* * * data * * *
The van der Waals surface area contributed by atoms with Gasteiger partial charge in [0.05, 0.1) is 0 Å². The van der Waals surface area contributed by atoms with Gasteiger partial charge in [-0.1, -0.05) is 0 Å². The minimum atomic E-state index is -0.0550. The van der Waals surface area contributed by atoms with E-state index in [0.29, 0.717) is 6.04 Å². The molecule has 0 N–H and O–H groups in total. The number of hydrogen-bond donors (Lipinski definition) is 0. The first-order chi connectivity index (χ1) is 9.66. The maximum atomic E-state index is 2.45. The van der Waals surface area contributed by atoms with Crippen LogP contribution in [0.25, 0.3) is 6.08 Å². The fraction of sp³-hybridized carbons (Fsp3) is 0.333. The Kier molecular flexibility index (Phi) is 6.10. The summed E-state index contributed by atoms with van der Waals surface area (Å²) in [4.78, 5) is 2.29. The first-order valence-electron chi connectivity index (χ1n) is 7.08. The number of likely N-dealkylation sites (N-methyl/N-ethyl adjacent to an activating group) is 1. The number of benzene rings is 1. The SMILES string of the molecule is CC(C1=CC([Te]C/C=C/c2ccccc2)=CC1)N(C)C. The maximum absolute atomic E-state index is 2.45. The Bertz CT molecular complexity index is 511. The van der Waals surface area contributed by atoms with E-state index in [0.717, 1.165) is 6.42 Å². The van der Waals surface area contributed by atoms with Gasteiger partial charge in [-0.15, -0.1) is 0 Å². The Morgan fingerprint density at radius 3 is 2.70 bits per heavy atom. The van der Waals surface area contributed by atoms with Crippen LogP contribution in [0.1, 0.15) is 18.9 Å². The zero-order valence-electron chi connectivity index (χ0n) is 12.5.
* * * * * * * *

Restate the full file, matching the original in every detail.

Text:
The van der Waals surface area contributed by atoms with Gasteiger partial charge in [0.05, 0.1) is 0 Å². The van der Waals surface area contributed by atoms with Gasteiger partial charge in [-0.1, -0.05) is 0 Å². The minimum atomic E-state index is -0.0550. The van der Waals surface area contributed by atoms with E-state index in [0.29, 0.717) is 6.04 Å². The molecule has 0 N–H and O–H groups in total. The number of hydrogen-bond donors (Lipinski definition) is 0. The first-order chi connectivity index (χ1) is 9.66. The maximum atomic E-state index is 2.45. The van der Waals surface area contributed by atoms with Crippen LogP contribution in [0.25, 0.3) is 6.08 Å². The fraction of sp³-hybridized carbons (Fsp3) is 0.333. The Kier molecular flexibility index (Phi) is 6.10. The summed E-state index contributed by atoms with van der Waals surface area (Å²) in [4.78, 5) is 2.29. The first-order valence-electron chi connectivity index (χ1n) is 7.08. The number of likely N-dealkylation sites (N-methyl/N-ethyl adjacent to an activating group) is 1. The number of benzene rings is 1. The SMILES string of the molecule is CC(C1=CC([Te]C/C=C/c2ccccc2)=CC1)N(C)C. The maximum absolute atomic E-state index is 2.45. The Bertz CT molecular complexity index is 511. The van der Waals surface area contributed by atoms with E-state index in [0.717, 1.165) is 6.42 Å². The van der Waals surface area contributed by atoms with Gasteiger partial charge in [-0.15, -0.1) is 0 Å². The Morgan fingerprint density at radius 3 is 2.70 bits per heavy atom. The van der Waals surface area contributed by atoms with Crippen LogP contribution in [0.1, 0.15) is 18.9 Å². The zero-order valence-electron chi connectivity index (χ0n) is 12.5.